Exclusion worked. Somehow I procured a copy of this book, rather sceptically read the praise on the cover, and spent the next day avoiding all company in order to finish it. After my initiation into the small-but-growing clique, I read the second book, still in hardback.

Edinburgh at that time was something of a backwater. Although it still had the same atmospheric skyline, with the castle dominating the city, the Scottish Parliament was yet to open, and the Scottish banks were still hatching their global domination plans. The most famous author of the moment was Irvine Welsh, whose book Trainspotting chronicled a heroin epidemic.

In this city, JK Rowling was still considered to be a local author done good, rather than fiction’s future megastar. She gave talks in the Edinburgh Book Festival, a string of tents in the posh West End Charlotte Square. By the time I saw her (Harry Potter and the Prisoner of Azkaban, hardback edition, 1999), she had graduated from the tepee to the big tent reserved for authors like Jacqueline Wilson and Michael Rosen. At the end we queued up for the book signing, and she told me she liked my purple dungarees.

At that time, there were no films, and what the characters should look and sound like was a constant playground debate. Another member of the Harry Potter clique I spoke to, Sally*, remembers how excited she was that “she did the same voice for Hagrid that my mum did when she was reading it to me”.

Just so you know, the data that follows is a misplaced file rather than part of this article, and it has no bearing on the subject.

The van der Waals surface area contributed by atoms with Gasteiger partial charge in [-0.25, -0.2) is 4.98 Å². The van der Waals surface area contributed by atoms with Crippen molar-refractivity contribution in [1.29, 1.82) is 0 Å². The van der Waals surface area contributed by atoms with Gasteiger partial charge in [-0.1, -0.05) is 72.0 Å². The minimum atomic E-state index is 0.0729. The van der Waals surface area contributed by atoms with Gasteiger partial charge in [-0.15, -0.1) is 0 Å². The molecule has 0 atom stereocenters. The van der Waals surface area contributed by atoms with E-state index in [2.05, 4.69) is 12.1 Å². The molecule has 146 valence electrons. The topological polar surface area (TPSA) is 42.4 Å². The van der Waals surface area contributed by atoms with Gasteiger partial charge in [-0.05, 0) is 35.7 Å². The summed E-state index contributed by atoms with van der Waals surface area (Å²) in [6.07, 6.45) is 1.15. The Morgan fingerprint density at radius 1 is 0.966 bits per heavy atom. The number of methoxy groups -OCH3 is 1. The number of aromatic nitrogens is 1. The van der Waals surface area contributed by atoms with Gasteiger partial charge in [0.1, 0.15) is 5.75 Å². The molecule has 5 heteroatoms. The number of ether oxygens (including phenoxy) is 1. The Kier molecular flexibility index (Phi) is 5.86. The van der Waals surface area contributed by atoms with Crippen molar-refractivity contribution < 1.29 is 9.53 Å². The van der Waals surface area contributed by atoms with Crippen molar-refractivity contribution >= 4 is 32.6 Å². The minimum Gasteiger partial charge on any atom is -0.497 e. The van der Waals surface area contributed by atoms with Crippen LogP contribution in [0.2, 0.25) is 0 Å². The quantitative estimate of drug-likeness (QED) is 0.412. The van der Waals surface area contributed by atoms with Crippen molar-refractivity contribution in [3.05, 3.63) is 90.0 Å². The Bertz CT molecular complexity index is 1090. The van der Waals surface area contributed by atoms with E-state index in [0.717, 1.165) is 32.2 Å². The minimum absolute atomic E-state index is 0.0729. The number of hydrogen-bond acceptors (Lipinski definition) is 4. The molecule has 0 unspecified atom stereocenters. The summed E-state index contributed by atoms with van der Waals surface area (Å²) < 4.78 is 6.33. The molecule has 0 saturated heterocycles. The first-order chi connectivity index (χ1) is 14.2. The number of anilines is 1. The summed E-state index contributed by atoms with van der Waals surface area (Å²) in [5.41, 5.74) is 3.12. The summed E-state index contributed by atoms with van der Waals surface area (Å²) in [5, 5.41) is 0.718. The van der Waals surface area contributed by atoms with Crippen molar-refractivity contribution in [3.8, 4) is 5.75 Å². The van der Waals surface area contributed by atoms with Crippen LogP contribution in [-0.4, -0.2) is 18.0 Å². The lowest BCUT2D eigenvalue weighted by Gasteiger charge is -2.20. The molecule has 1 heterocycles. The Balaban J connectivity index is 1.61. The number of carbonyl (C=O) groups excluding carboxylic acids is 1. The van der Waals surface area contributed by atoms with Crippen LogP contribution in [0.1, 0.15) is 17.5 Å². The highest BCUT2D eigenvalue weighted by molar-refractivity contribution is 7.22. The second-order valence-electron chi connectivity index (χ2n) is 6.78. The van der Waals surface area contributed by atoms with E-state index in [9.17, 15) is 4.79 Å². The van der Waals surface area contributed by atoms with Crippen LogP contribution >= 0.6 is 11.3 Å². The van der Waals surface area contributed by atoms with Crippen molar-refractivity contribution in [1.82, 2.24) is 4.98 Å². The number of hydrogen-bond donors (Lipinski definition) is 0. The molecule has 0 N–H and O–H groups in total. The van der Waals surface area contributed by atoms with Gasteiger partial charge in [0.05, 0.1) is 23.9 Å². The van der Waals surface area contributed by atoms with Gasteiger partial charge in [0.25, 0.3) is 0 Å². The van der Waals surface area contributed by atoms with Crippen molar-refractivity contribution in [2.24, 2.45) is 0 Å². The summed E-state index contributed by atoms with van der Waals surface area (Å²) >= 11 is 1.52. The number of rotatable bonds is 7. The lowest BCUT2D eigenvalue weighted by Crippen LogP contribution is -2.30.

About the same time, a rumour spread around school so incredible it took a while to establish it was true. JK Rowling was moving to the street where some of our Harry Potter clique lived. We started taking detours for the privilege of scurrying past the grand Victorian house on the corner, with its mail box and security keypad. The mail box in particular became a focus of our imagination. Sophie and I laboured away on a Harry Potter board game which – we fervently believed – would one day be ready to post.

Gradually, though, it was not just ten-year-olds peeping through the gate. The adults had read Harry Potter by now. Journalists were caught raking through the bins.

Sally recalls the change. “It was exciting [after she first moved in], but as it was just after the first book it wasn’t as much of a big deal as it soon became,” she recalls. “Then it just felt a little bizarre that people would go on tours to try and get a glimpse of her house.

“It just felt like an ordinary area of town with ordinary people and it made me realise the price that comes with fame.”